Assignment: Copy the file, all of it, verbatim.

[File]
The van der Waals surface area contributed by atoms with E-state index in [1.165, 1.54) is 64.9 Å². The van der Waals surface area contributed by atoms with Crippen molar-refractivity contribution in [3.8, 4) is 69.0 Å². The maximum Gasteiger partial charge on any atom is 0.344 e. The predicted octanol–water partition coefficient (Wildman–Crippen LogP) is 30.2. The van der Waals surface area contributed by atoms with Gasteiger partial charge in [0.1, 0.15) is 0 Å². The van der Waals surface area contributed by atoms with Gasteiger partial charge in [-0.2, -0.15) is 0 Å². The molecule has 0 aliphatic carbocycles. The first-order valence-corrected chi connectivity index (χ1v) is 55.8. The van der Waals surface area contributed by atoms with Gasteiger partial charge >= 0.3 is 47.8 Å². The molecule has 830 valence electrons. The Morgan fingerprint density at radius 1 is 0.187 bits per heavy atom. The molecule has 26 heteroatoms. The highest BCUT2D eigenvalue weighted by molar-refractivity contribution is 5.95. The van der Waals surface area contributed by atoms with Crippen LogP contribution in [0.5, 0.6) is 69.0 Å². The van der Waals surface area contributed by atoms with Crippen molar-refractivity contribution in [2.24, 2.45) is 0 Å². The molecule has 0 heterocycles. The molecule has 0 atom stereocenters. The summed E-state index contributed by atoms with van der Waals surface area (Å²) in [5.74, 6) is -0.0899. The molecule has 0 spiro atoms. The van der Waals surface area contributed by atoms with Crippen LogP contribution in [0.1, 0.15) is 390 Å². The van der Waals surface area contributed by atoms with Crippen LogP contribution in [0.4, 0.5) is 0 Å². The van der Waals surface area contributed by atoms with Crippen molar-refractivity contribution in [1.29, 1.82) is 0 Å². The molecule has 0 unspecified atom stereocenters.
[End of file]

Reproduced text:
The van der Waals surface area contributed by atoms with E-state index in [1.165, 1.54) is 64.9 Å². The van der Waals surface area contributed by atoms with Crippen molar-refractivity contribution in [3.8, 4) is 69.0 Å². The maximum Gasteiger partial charge on any atom is 0.344 e. The predicted octanol–water partition coefficient (Wildman–Crippen LogP) is 30.2. The van der Waals surface area contributed by atoms with Gasteiger partial charge in [0.1, 0.15) is 0 Å². The van der Waals surface area contributed by atoms with Gasteiger partial charge in [-0.2, -0.15) is 0 Å². The molecule has 0 aliphatic carbocycles. The first-order valence-corrected chi connectivity index (χ1v) is 55.8. The van der Waals surface area contributed by atoms with Gasteiger partial charge >= 0.3 is 47.8 Å². The molecule has 830 valence electrons. The Morgan fingerprint density at radius 1 is 0.187 bits per heavy atom. The molecule has 26 heteroatoms. The highest BCUT2D eigenvalue weighted by molar-refractivity contribution is 5.95. The van der Waals surface area contributed by atoms with Crippen LogP contribution in [0.5, 0.6) is 69.0 Å². The van der Waals surface area contributed by atoms with Crippen molar-refractivity contribution in [2.24, 2.45) is 0 Å². The molecule has 0 heterocycles. The molecule has 0 atom stereocenters. The summed E-state index contributed by atoms with van der Waals surface area (Å²) in [5.74, 6) is -0.0899. The molecule has 0 spiro atoms. The van der Waals surface area contributed by atoms with Crippen LogP contribution in [0.1, 0.15) is 390 Å². The van der Waals surface area contributed by atoms with Crippen LogP contribution in [0.4, 0.5) is 0 Å². The van der Waals surface area contributed by atoms with Crippen molar-refractivity contribution in [1.29, 1.82) is 0 Å². The molecule has 0 unspecified atom stereocenters.